Alternatives to slaughtered meat without EU coordination

A recent report by the London-based Chatham House shows that a new generation of cultured meat and plant-based meat products have the potential of changing our indulgence in slaughtered meat and contribute to the fight against climate change.

“We are interested in meat analogues because they have the potential to change the history of animal agriculture. Technology presents us with the opportunity to make intense animal agriculture obsolete and to make us rethink our relationship with animals,” says Compassion in World Farming EU, a British animal welfare organisation which is campaigning to end all factory farming practices.

According to Chatham House’s research paper, consensus is building across the scientific, environmental and public health communities that a radical shift away from excessive meat-eating patterns is urgently needed to tackle the unsustainability of the livestock sector.

Meat analogues – plant-based “meat” and cultured meat – mark a departure from traditional meat alternatives. Both are intended to be indistinguishable from – and, in the case of cultured meat, biologically equivalent to – animal-derived meat and are marketed principally at meat eaters.

Meat production is a principal driver of environmental change and natural resource depletion, says the report. The livestock industry uses an estimated 70 per cent of the world’s land, 40 per cent of global arable land, 36 per cent of crop calories produced and 27 per cent of total freshwater resources, and accounts for around 14.5 per cent of all human greenhouse gas emissions.

To meet global climate targets, per capita consumption of meat would need to fall drastically: the average global citizen would need to eat 75 per cent less red meat, while citizens of the western hemisphere would need to reduce consumption by 90 per cent.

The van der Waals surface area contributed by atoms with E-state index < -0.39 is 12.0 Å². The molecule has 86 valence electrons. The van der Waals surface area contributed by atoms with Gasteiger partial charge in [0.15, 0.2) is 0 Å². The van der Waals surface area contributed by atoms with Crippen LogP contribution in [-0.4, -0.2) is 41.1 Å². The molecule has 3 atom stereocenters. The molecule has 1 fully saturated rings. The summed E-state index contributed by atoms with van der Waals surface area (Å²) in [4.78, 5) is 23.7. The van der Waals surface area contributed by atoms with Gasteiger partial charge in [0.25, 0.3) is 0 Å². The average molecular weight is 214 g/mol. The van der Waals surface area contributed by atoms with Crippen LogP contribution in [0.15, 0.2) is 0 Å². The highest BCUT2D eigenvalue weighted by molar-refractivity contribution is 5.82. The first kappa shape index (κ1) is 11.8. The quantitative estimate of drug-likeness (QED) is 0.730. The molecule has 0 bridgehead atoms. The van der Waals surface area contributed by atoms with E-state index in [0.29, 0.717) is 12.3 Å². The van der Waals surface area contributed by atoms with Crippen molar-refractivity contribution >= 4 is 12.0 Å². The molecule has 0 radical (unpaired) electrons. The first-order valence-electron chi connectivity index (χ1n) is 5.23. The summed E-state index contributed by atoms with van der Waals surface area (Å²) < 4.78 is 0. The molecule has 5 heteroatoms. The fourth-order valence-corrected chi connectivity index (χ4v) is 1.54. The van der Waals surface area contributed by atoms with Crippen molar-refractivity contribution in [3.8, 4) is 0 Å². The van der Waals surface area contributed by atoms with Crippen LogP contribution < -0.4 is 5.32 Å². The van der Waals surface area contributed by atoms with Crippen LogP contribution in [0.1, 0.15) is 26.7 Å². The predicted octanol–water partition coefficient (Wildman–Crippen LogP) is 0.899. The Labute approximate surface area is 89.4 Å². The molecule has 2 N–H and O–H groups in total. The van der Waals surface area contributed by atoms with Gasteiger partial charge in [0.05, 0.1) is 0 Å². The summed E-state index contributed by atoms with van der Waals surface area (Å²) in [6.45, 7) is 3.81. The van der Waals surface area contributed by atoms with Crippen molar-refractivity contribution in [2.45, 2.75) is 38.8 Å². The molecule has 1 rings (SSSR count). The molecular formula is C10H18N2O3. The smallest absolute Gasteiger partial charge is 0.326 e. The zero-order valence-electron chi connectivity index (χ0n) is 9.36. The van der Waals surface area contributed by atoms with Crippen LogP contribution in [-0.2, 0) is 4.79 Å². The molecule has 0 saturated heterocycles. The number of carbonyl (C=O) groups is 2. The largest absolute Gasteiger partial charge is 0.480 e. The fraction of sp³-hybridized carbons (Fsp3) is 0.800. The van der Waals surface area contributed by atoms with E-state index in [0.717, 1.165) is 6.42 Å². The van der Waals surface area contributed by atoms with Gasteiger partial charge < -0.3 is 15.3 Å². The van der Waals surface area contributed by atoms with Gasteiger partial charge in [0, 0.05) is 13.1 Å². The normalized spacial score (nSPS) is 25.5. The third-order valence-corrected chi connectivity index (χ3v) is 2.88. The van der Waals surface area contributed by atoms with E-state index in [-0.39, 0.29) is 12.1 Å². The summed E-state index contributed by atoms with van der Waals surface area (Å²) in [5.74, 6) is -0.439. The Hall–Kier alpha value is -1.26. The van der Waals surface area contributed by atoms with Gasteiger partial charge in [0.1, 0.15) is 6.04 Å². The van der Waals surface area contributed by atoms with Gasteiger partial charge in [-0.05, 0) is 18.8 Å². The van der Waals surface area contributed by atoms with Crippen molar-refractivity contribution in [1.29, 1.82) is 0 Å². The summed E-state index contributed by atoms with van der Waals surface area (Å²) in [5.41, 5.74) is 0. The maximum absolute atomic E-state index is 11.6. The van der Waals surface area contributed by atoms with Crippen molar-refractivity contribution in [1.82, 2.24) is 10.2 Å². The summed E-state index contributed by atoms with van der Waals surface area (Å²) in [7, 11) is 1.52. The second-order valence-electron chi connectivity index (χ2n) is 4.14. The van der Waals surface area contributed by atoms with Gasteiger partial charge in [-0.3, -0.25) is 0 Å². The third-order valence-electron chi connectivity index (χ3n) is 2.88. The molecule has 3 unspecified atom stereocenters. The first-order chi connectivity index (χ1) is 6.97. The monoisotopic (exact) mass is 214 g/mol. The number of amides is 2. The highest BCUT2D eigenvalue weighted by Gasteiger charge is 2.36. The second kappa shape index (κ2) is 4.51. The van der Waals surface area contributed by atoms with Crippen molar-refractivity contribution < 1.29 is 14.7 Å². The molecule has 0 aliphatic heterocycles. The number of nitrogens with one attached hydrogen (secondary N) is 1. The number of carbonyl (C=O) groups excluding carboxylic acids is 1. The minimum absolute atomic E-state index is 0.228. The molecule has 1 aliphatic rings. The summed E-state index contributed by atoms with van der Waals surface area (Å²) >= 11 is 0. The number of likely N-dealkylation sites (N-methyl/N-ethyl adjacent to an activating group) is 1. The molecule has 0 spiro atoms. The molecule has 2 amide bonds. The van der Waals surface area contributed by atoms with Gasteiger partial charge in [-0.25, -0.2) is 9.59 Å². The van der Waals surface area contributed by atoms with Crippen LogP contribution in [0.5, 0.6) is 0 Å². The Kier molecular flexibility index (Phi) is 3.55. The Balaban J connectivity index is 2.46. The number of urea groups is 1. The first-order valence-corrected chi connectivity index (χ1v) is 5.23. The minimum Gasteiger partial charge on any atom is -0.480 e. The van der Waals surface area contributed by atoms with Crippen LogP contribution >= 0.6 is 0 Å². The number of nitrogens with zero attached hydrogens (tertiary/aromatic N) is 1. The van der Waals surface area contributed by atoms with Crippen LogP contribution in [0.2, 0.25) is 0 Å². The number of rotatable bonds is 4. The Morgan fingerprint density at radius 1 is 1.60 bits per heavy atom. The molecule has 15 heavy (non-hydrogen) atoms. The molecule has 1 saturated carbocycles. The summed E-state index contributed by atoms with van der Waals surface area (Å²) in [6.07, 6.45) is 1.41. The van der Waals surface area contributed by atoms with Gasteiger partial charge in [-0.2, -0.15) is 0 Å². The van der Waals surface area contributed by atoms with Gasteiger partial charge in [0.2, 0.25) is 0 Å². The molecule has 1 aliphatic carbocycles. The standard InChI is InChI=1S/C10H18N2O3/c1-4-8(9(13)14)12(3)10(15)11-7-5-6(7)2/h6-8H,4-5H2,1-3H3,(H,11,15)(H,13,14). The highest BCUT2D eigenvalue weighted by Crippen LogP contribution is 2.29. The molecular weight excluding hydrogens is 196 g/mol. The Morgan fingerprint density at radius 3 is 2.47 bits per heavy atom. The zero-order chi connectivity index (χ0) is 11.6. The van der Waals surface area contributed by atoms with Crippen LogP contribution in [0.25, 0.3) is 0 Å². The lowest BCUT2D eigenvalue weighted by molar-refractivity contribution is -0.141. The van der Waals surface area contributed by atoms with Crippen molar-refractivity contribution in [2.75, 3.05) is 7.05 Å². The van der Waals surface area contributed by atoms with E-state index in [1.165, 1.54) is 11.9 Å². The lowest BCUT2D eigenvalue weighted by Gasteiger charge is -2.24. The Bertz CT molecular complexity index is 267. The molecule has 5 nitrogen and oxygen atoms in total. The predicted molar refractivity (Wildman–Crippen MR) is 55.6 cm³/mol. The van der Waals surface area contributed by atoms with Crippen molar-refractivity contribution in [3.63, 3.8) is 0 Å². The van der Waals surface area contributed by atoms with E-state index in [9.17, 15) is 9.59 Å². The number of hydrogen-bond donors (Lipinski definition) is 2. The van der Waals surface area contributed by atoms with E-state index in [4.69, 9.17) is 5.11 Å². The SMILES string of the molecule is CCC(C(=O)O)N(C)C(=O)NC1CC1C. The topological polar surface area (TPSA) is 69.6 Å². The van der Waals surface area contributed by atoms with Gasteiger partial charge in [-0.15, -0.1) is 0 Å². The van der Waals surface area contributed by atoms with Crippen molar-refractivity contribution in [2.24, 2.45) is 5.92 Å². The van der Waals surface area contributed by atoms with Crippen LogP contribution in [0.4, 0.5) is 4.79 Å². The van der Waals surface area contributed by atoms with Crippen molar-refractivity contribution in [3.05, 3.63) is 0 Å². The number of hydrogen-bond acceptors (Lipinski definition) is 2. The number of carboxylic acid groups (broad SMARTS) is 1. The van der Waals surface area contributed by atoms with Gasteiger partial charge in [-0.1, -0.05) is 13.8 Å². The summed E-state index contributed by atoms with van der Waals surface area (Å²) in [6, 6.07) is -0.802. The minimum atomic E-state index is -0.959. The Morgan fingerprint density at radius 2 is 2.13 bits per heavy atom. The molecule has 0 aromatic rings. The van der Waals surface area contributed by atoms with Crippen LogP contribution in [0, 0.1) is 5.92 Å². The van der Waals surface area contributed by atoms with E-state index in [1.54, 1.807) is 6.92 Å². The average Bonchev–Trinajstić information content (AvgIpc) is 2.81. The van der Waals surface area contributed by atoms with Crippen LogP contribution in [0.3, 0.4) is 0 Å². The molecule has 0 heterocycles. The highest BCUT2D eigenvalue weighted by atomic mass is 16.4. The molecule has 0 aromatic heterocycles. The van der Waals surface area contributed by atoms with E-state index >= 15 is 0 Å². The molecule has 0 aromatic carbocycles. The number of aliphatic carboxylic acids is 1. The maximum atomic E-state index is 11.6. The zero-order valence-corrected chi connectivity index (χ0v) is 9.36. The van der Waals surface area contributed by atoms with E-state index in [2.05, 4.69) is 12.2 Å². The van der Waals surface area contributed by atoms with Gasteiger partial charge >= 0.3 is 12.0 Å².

Excessive levels of individual meat consumption are associated with overweight, obesity and diet related non-communicable diseases, including cardiovascular disease, type-2 diabetes and certain cancers, warns the report.

In 2018, an open public consultation carried out by the European Commission in member states showed that over 80 per cent of respondents were willing to “consider the impact of their food purchases on greenhouse gas emissions’ and 74 per cent would ‘consider changing their diets”.

As previously reported by The Brussels Times, a survey that was carried out by GAIA, a Belgian animal welfare organisation, showed that that some 42% of Belgians appear to be in favour and 39% say they are willing to buy cultured meat if it were available at the same price as meat from slaughtered animals. A quarter (24%) were even willing to pay up to 10% more.

Meat analogues are produced from plant or animal cells cultured in a laboratory or bioreactor. Shifts in dietary habits towards vegetarianism and a reduction in meat consumption have been a major driver behind the launch of meat analogues.

But deep-set personal preferences for meat in Europe are nevertheless expected to present a significant obstacle to generating widespread demand for plant-based and cultured meat. Newly developed foods are regulated under EU food and labelling regulations.

The report concludes that a thriving meat analogue industry in the EU has the potential to contribute to existing policy priorities in a number of areas but that vested interests in the current EU agricultural policy (CAP) – that receives 38 % of the EU budget – may slow down the process.

Asked by The Brussels Times to comment on the report and whether the European Commission foresees a future where meat analogues will gradually replace “real” meat, a source in the Commission replied that this for now is an issue of national competence.

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